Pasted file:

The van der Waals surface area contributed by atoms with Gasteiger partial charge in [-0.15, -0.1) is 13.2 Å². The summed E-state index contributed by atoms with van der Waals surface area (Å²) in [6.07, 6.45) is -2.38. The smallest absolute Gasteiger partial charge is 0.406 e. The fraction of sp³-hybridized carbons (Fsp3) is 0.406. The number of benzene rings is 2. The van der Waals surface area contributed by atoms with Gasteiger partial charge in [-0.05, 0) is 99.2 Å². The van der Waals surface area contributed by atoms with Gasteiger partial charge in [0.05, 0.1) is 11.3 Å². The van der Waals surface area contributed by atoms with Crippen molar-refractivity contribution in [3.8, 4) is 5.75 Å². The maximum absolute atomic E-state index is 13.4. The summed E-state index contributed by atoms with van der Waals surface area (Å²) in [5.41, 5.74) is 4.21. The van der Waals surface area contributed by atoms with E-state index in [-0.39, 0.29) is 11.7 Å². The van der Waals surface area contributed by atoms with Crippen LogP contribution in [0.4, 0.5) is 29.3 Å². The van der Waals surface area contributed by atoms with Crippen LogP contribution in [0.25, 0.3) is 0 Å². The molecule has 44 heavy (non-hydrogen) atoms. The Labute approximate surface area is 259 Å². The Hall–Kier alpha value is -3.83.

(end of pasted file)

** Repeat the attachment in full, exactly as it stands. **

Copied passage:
The van der Waals surface area contributed by atoms with Gasteiger partial charge in [-0.15, -0.1) is 13.2 Å². The summed E-state index contributed by atoms with van der Waals surface area (Å²) in [6.07, 6.45) is -2.38. The smallest absolute Gasteiger partial charge is 0.406 e. The fraction of sp³-hybridized carbons (Fsp3) is 0.406. The number of benzene rings is 2. The van der Waals surface area contributed by atoms with Gasteiger partial charge in [-0.05, 0) is 99.2 Å². The van der Waals surface area contributed by atoms with Gasteiger partial charge in [0.05, 0.1) is 11.3 Å². The van der Waals surface area contributed by atoms with Crippen molar-refractivity contribution in [3.8, 4) is 5.75 Å². The maximum absolute atomic E-state index is 13.4. The summed E-state index contributed by atoms with van der Waals surface area (Å²) in [5.41, 5.74) is 4.21. The van der Waals surface area contributed by atoms with E-state index in [-0.39, 0.29) is 11.7 Å². The van der Waals surface area contributed by atoms with Crippen LogP contribution in [0.4, 0.5) is 29.3 Å². The van der Waals surface area contributed by atoms with Crippen LogP contribution in [0.25, 0.3) is 0 Å². The molecule has 44 heavy (non-hydrogen) atoms. The Labute approximate surface area is 259 Å². The Hall–Kier alpha value is -3.83.